By Adriane Casalotti, MPH, MSW, Chief of Government and Public Affairs, and Eli Briggs, MA, Senior Government Affairs Director, NACCHO
As expected, Tuesday’s election results will bring great change to Congress in January 2019. But the impact of the changes in Washington have a ripple effect in local communities. Here is a rundown of what happened and what it means for public health.
The House of Representatives
In the House, Democrats gained control and now have a 53% majority, picking up 30 seats.* In 2019, there will be more than 80 new House members—at least 52 Democrats and 31 Republicans. The new class includes a record number of women Members of Congress (100 at press time), including the first two Muslim women, the first two Native American women, and the youngest woman ever elected to Congress. Seven of the new members are scientists, including a nuclear engineer and a biochemist. Of note, Lauren Underwood, a nurse, won in Illinois’ 14th district, and former Health and Human Services (HHS) Secretary Donna Shalala won in Florida’s 27th district.
Control of the House shifting to the Democrats will have an immediate impact on the priorities brought up in the chamber, as the majority party sets the agenda for hearings and legislative consideration. Representative Nancy Pelosi (D-CA) is likely to win election by her peers to be the Speaker of the House. With the retirement of Representative Paul Ryan (R-WI), current Majority Leader Kevin McCarthy (R-CA) is expected to become Minority Leader in 2019.
Leadership on House committees will switch to the Democrats, and they will gain additional seats on committees. In many cases, but not all, the current ranking member will become the chair of the respective committee come January. For example, Representative Nita Lowey (D-NY) is expected to become the first woman House Appropriations Chair, and Representative Rosa DeLauro (D-CT) will lead the House Labor, HHS, Education Appropriations Subcommittee, which has control over most of HHS’s budget. Representative Frank Pallone, Jr. (D-NJ) will take over leadership of the Energy and Commerce Committee, which has oversight of many public health issues, and Representative Richard Neal (D-MA) will take the gavel in the Ways and Means Committee.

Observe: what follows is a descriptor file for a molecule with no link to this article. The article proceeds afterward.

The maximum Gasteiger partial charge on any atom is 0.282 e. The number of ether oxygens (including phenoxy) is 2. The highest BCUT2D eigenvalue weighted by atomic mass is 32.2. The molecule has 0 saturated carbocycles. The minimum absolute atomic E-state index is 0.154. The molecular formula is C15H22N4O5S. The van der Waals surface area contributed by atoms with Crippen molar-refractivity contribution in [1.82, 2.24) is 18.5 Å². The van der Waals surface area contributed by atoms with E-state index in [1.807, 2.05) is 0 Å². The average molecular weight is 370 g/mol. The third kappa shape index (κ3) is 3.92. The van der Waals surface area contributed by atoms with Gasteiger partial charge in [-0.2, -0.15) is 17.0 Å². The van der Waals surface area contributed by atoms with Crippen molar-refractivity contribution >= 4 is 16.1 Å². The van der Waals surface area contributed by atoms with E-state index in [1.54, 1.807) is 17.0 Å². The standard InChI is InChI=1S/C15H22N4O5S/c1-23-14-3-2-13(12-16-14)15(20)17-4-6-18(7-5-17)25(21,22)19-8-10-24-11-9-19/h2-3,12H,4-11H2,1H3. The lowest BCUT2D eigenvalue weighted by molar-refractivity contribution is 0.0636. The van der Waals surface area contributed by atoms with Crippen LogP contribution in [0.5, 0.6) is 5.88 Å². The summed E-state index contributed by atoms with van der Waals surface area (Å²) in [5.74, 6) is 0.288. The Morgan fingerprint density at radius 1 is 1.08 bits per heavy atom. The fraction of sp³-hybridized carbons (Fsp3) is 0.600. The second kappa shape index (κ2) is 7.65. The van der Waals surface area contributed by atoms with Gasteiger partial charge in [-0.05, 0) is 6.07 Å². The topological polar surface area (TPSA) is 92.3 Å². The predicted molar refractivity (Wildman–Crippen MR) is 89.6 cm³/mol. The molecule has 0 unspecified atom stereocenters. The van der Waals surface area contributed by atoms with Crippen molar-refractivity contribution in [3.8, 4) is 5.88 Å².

In the Senate, Republicans remain in control and strengthened their majority, adding a total of four new members after Republicans won seats in Indiana, Missouri, and North Dakota (Arizona and Florida are too close to call as of press time).
Party leadership in the Senate is not expected to change; however, with the retirement of Senator Orrin Hatch (R-UT), chairmanship of the Finance Committee may return to former Chairman Chuck Grassley (R-IA). This committee has jurisdiction over government-financed healthcare programs like Medicare. Senator Lamar Alexander (R-TN) is expected to retain the top slot of the Health, Education, Labor, and Pensions Committee, and Senator Richard Shelby (R-AL) is expected to remain Chair of the Senate Appropriations Committee.
Public Health in the 116th Congress